Fresh air is not something we get enough of in modern life, especially as most of us seem to be increasingly stuck inside with our great British weather and modern double glazing and central heating add to the fug. When you add various troublesome household chemicals, air freshener sprays and plugins, then a lack of clean air in the home can be a serious health issue. Chemicals include:
- Benzene – Glues, paints, furniture wax and detergents
- Formaldehyde – Engine emissions, disinfectants, fixatives, preservatives in consumer products (carpets etc)
- Trichloroethylene – In homes undergoing renovation
- Xylene and Toluene – In a variety of household sprays
- Ammonia – Aerosols and sprays used in the home.
Of course opening windows will always be the answer but that brings a trade off between having windows open to allow fresh air in, and freezing between September and April, or having them closed and suffering the problems of stale air choc full of allergens.
So how do I combat this?
My friend Misha recently drew my attention to living air filters and how the humble house plant can make all the difference – cleaner-plants work hard at sweeping our air of these toxins and releasing humidity back into the atmosphere. Misha then presented me with a pot of Chlorophytum (Spider Plant). I duly repotted the clump into three separate containers; one for the kitchen, one for the dining room and one for the sitting room (though may relocate one to the bathroom).
Studies by NASA prove certain plants help keep the air in your house cleaner and increase oxygen levels. More general studies over time have shown that plants help us to:
- Reduce frequency of headaches and allergy symptoms.
- Reduce fatigue and stress and aid recovery from simple viral complaints such as a common cold.
- And best of all they are said to promote productivity and creativity!
Given that list – for myself as sufferer of ME and Fibromyalgia, and also as a writer working from home – the potential benefits are substantial.
A little basic research told me that there are several key plants tested as potential air-scrubbers, including:
Aloe Vera – This emits oxygen at night time whilst simultaneously taking in carbon dioxide. All this leads to a purer quality of air and a better night’s sleep.
Nephrolepis Exaltata (Boston or Sword Fern) – the lush foliage will help scrub the air of toxins in a room and improve humidity. With a bit of regular misting and watering it should thrive anywhere but loves a bathroom!
Chlorophytum (Spider Plant) – NASA tests showed this plant removed up to 90% of the potential lethal formaldehyde from the air – which is found in common household products like adhesives, grout and fillers. Keep these plants around your kitchen and bathrooms. It is also considered the safest of house plants if you have pets your house
Dracena Marginata (Dragon Tree) – useful for removing xylene, trichloroethylene, and formaldehyde found in lacquers such as hairspray or furniture polish or furniture varnish.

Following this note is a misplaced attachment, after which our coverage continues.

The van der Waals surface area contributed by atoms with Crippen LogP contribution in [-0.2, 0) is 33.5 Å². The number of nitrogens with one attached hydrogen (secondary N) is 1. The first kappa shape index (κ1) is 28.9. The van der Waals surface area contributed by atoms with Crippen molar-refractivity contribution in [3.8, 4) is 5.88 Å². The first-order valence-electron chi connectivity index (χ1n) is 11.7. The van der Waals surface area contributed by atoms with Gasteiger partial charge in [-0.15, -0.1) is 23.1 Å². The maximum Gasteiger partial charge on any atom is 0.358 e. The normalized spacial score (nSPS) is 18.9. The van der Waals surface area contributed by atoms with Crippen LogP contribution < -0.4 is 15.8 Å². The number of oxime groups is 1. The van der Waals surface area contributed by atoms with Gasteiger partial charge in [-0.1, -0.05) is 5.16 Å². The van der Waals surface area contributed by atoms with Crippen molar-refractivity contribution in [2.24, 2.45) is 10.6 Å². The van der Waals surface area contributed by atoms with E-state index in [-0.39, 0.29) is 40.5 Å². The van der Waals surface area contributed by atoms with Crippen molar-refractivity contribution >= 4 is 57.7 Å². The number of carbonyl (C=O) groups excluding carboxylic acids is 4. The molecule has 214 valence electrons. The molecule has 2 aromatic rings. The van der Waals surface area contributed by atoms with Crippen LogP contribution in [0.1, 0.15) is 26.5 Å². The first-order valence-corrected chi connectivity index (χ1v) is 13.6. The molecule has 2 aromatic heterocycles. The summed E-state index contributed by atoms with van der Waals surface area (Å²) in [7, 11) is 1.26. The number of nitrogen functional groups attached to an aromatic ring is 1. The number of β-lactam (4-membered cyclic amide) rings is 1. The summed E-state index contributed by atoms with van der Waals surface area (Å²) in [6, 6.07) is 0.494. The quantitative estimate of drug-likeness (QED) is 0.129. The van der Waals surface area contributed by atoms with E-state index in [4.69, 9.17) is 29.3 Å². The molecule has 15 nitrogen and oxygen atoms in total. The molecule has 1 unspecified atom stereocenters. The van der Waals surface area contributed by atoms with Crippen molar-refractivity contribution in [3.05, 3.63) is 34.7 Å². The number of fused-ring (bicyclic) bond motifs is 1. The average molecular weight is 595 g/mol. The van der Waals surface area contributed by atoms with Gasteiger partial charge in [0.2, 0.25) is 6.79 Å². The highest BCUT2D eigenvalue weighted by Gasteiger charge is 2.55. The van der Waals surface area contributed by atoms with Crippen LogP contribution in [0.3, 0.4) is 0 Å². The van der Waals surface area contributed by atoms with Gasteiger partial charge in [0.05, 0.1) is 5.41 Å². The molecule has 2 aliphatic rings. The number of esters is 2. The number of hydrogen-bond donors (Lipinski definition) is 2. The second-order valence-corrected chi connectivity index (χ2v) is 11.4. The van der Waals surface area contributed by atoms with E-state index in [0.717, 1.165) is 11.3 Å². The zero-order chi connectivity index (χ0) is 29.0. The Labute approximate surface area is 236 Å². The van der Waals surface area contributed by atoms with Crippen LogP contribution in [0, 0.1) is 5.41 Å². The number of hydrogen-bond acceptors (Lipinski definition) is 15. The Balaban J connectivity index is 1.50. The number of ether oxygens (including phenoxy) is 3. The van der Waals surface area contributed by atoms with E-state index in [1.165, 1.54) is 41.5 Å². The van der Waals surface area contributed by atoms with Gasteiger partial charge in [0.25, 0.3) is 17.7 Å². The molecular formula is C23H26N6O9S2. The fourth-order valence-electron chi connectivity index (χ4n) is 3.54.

Ficus Elastica (Rubber Plant) – bred for toughness as it doesn’t need a lot of natural light. Especially good at removing formaldehyde, one of the most common toxins found in our indoor air.
Ficus Benjamin (Weeping Fig) – perfect for filtering pollutants typically found in carpeting and furniture, inc. formaldehyde, benzene, and trichloroethylene.
Sanseveria (Snake Plant or Mother-in-Law’s Tongue) – excellent for filtering out formaldehyde in cleaning products, hygiene, and personal care products.
Scindapsus (Devil’s Ivy) – another powerful plant fighting formaldehyde – grows well in an indoor hanging basket. Good choice if you live near a busy road as it is especially helpful in eliminating car exhaust fumes
Spathiphyllum (Peace Lily) – helps to filter out harmful benzene, trichloroethylene, and formaldehyde toxins. The moisture given off by these striking flowers can boost a room’s humidity by up to 5% which helps with dry noses and aids sleep. WARNING – toxic to cats and dogs.
There are many more plants that can make your home both beautiful and fresh but these are the best for keeping you and your family healthy by providing natural air filters and increasing the oxygen levels. NASA recommended between 15 and 18 plants in your home to purify the air you breathe but even a mere five can make a difference.
General care of plants – this obviously varies from plant to plant but a general guide is to water (and mist) them weekly but don’t over do it. Over watering is the single biggest killer of houseplants. Feed them during the growing season and repot them every second or third year.
Most houseplants like a well-lit, draught-free spot with an even temperature and reasonably high humidity. However those with variegated foliage need more light than plants with plain green foliage, while ferns like a darker position. If growth is poor and spindly, flowering plants are shy to flower or variegated plants revert to plain green, improve the light conditions but avoid south-facing windows during a hot summer as they may scorch.